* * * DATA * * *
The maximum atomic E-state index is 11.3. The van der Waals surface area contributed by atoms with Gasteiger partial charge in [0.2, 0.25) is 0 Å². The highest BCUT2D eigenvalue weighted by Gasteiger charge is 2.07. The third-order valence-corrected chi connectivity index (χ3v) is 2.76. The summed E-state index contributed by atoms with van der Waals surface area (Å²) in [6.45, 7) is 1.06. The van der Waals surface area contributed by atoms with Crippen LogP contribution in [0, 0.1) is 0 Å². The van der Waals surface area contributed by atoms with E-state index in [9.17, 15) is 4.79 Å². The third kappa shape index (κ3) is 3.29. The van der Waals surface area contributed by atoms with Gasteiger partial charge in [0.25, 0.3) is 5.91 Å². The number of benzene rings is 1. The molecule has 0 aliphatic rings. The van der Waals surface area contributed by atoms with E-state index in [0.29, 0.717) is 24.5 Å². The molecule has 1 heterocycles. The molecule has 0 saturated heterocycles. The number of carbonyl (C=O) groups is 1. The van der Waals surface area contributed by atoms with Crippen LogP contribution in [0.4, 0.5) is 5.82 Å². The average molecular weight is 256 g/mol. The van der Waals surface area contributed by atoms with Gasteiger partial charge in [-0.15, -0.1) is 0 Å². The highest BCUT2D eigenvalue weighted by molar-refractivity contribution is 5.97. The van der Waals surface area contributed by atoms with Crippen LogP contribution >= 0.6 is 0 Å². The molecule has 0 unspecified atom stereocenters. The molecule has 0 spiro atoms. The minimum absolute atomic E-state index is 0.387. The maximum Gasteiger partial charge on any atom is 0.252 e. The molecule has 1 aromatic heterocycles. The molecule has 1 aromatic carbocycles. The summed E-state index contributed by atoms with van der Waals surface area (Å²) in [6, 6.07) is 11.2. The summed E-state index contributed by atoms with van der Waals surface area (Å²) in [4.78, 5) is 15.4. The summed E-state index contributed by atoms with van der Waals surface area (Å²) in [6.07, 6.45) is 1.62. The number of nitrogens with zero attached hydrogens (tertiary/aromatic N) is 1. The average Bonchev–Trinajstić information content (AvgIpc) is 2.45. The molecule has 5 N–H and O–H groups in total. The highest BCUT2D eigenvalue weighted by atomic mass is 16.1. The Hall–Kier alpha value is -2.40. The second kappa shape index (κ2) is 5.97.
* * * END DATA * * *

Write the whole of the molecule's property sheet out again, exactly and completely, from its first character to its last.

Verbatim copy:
The maximum atomic E-state index is 11.3. The van der Waals surface area contributed by atoms with Gasteiger partial charge in [0.2, 0.25) is 0 Å². The highest BCUT2D eigenvalue weighted by Gasteiger charge is 2.07. The third-order valence-corrected chi connectivity index (χ3v) is 2.76. The summed E-state index contributed by atoms with van der Waals surface area (Å²) in [6.45, 7) is 1.06. The van der Waals surface area contributed by atoms with Crippen LogP contribution in [0, 0.1) is 0 Å². The van der Waals surface area contributed by atoms with E-state index in [9.17, 15) is 4.79 Å². The third kappa shape index (κ3) is 3.29. The van der Waals surface area contributed by atoms with Gasteiger partial charge in [0.25, 0.3) is 5.91 Å². The number of benzene rings is 1. The molecule has 0 aliphatic rings. The van der Waals surface area contributed by atoms with E-state index in [0.29, 0.717) is 24.5 Å². The molecule has 1 heterocycles. The molecule has 0 saturated heterocycles. The number of carbonyl (C=O) groups is 1. The van der Waals surface area contributed by atoms with Crippen LogP contribution in [0.4, 0.5) is 5.82 Å². The average molecular weight is 256 g/mol. The van der Waals surface area contributed by atoms with Gasteiger partial charge in [-0.15, -0.1) is 0 Å². The highest BCUT2D eigenvalue weighted by molar-refractivity contribution is 5.97. The van der Waals surface area contributed by atoms with Crippen LogP contribution >= 0.6 is 0 Å². The molecule has 0 unspecified atom stereocenters. The molecule has 0 spiro atoms. The minimum absolute atomic E-state index is 0.387. The maximum Gasteiger partial charge on any atom is 0.252 e. The molecule has 1 aromatic heterocycles. The molecule has 1 aromatic carbocycles. The summed E-state index contributed by atoms with van der Waals surface area (Å²) in [6, 6.07) is 11.2. The summed E-state index contributed by atoms with van der Waals surface area (Å²) in [4.78, 5) is 15.4. The summed E-state index contributed by atoms with van der Waals surface area (Å²) in [6.07, 6.45) is 1.62. The number of nitrogens with zero attached hydrogens (tertiary/aromatic N) is 1. The average Bonchev–Trinajstić information content (AvgIpc) is 2.45. The molecule has 5 N–H and O–H groups in total. The highest BCUT2D eigenvalue weighted by atomic mass is 16.1. The Hall–Kier alpha value is -2.40. The second kappa shape index (κ2) is 5.97.